Professor Moonesinghe: That is a difficult question to answer because, of course, our knowledge on that has evolved. We started the pandemic with very little understanding of those issues. As time has gone on, our understanding has improved. What I can say is that, as soon as there were issues relevant to black and minority ethnic groups, both within the workforce and without—some of the data previous speakers have talked about and data from our Intensive Care National Audit and Research Centre that first highlighted disparity in outcome from Covid between ethnic groups—we took rapid progress on trying to implement risk assessment and pass the risk assessment leads into the fit testing and so on.
I am not sure that I can answer the question on whether we were too slow, but I can say that we have taken comprehensive action to address this.
Q677 Chair: Dr Naqvi, let me ask you for your view on that issue, and more generally on the speed of the response by the NHS and the Government to the particular issues faced by minority ethnic staff working for the NHS and care system.
Dr Naqvi: I agree with the professor on that one, Chair. As soon as the NHS learnt that there was a disproportionate impact of the virus on our ethnic minority staff and communities, the NHS went about pulling the trigger on what they could do to protect staff. As the professor highlighted, that has evolved over time, as we have learnt more about the virus and the impact of the virus on our ethnic minority communities.
Q678 Chair: Let me ask a more general question of you, Dr Naqvi. Research by the Joint Committee on Human Rights found that 60% of black people in the UK do not believe that their health is as equally protected by the NHS as it is for white people. What is your experience and understanding of that issue?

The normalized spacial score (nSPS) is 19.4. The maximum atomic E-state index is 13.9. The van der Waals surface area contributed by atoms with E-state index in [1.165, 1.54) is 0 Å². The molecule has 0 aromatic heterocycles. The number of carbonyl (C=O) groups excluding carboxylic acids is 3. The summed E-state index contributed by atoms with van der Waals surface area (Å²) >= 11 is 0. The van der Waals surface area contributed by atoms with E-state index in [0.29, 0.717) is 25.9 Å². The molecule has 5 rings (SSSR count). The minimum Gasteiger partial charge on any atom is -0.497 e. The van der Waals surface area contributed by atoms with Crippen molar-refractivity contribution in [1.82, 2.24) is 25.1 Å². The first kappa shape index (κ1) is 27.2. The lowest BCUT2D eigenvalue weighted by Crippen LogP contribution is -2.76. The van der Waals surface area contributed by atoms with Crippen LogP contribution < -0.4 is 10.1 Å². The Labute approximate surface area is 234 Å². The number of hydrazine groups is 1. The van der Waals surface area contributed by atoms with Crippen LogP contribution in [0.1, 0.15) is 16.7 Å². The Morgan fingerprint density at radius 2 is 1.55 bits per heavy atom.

Dr Naqvi: There comes a time, I guess, within any society when the evidence becomes so irrefutable that the only way forward is with concerted focus, effort and action. We know, from decades of research and data, of the stratification in health and health inequalities within society as a whole. Yes, it exists in terms of specific conditions—the cancers, cardiovascular disease, mental health and maternity health that we all know of—but this year we have seen the impact of a pandemic that has shone yet another light on the ethnic differences that we see within health inequalities. Concerted, focused work is absolutely needed to look at the root causes and the social and cultural factors that Professor Fenton highlighted, in order to shift the dialogue on equality going forward.
Q679 Chair: What do you think the NHS can do to increase trust between minority ethnic communities and the health service?
Dr Naqvi: There are a number of things. One of the key things is to have a combination of both a top-down and a bottom-up approach to interventions and communication. Going forward, trust will be absolutely essential as the vaccines come into play. We need to look at highlighting the effectiveness and safety of those vaccines, and dispel misinformation and mistrust so that people can make informed decisions. Trust is an absolutely critical element for the NHS to focus on as it moves forward.